I would have said that having more different engines like Opera would make your job easier, not harder. After all the more different engines you test with, the greater the chance of finding problems - which may not show up immediately under popular browsers, but might cause the site to break a couple of years from now when newer browsers become popular, because you inadvertently relied on some non-standard behaviour or implementation quirk. (If your site breaks with browser X, some of the time it will be because of bugs in X, but at least half the time it will be because of bugs in the site's code, assuming X is not hopelessly ancient or non-standard.)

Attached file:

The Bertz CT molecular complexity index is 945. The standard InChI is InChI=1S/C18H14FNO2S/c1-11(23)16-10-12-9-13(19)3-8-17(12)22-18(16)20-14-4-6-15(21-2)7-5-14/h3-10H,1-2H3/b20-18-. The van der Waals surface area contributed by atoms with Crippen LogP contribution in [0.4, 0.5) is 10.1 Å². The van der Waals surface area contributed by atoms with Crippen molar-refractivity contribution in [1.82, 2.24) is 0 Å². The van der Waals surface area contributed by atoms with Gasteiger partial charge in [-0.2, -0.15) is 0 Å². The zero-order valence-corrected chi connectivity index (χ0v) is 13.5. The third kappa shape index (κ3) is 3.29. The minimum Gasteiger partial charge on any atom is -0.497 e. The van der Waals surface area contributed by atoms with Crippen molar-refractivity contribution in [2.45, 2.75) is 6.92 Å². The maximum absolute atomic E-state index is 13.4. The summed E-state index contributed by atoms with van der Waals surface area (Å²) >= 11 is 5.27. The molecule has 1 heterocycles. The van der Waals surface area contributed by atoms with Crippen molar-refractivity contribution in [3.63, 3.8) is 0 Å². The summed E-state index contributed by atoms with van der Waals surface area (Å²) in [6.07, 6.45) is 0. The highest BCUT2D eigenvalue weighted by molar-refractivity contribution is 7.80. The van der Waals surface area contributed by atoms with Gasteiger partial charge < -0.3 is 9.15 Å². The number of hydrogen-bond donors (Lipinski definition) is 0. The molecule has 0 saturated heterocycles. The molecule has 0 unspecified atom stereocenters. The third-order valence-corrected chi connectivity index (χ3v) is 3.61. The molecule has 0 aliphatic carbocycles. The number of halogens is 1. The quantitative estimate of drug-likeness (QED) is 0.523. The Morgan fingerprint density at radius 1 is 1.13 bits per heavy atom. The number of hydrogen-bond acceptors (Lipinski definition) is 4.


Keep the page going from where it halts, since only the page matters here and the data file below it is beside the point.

After all, the purpose of testing is to find bugs, and anything that helps you find more of them is a good thing. But you seem to be approaching it from the other way: you see the testing process as a way to prove that something works (rather than finding ways in which it doesn't work), and thus by testing less exhaustively you can find fewer problems and go home earlier.